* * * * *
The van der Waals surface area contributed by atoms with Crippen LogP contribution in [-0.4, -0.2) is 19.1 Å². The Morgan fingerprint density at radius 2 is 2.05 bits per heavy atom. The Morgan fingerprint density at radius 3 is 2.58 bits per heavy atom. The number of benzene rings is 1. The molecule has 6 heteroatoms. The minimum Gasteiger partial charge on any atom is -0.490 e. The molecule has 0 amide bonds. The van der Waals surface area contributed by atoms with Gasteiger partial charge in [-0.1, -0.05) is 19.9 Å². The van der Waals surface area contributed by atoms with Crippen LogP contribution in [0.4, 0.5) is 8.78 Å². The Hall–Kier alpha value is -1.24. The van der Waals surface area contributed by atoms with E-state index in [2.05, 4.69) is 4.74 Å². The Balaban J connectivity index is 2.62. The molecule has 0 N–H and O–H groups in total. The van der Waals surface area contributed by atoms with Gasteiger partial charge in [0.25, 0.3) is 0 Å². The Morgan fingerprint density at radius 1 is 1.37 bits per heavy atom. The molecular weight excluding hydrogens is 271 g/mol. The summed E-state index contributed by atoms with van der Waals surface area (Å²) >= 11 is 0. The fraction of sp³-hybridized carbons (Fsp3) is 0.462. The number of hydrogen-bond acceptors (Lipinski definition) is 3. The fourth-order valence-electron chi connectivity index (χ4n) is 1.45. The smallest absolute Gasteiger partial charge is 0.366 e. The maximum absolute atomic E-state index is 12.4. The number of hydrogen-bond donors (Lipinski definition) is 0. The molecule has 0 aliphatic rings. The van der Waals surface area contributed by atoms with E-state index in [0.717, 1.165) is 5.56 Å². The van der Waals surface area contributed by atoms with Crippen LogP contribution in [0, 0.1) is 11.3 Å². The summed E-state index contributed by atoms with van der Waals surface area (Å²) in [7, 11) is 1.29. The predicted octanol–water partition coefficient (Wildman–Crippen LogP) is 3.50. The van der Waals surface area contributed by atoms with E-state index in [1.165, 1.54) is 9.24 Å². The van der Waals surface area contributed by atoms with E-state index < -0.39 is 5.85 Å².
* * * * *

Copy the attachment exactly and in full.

The van der Waals surface area contributed by atoms with Crippen LogP contribution in [-0.4, -0.2) is 19.1 Å². The Morgan fingerprint density at radius 2 is 2.05 bits per heavy atom. The Morgan fingerprint density at radius 3 is 2.58 bits per heavy atom. The number of benzene rings is 1. The molecule has 6 heteroatoms. The minimum Gasteiger partial charge on any atom is -0.490 e. The molecule has 0 amide bonds. The van der Waals surface area contributed by atoms with Gasteiger partial charge in [-0.1, -0.05) is 19.9 Å². The van der Waals surface area contributed by atoms with Crippen LogP contribution in [0.4, 0.5) is 8.78 Å². The Hall–Kier alpha value is -1.24. The van der Waals surface area contributed by atoms with E-state index in [2.05, 4.69) is 4.74 Å². The Balaban J connectivity index is 2.62. The molecule has 0 N–H and O–H groups in total. The van der Waals surface area contributed by atoms with Gasteiger partial charge in [0.25, 0.3) is 0 Å². The Morgan fingerprint density at radius 1 is 1.37 bits per heavy atom. The molecular weight excluding hydrogens is 271 g/mol. The summed E-state index contributed by atoms with van der Waals surface area (Å²) >= 11 is 0. The fraction of sp³-hybridized carbons (Fsp3) is 0.462. The number of hydrogen-bond acceptors (Lipinski definition) is 3. The fourth-order valence-electron chi connectivity index (χ4n) is 1.45. The smallest absolute Gasteiger partial charge is 0.366 e. The maximum absolute atomic E-state index is 12.4. The number of hydrogen-bond donors (Lipinski definition) is 0. The molecule has 0 aliphatic rings. The van der Waals surface area contributed by atoms with E-state index in [0.717, 1.165) is 5.56 Å². The van der Waals surface area contributed by atoms with Crippen LogP contribution in [0, 0.1) is 11.3 Å². The summed E-state index contributed by atoms with van der Waals surface area (Å²) in [7, 11) is 1.29. The predicted octanol–water partition coefficient (Wildman–Crippen LogP) is 3.50. The van der Waals surface area contributed by atoms with E-state index in [1.165, 1.54) is 9.24 Å². The van der Waals surface area contributed by atoms with E-state index < -0.39 is 5.85 Å².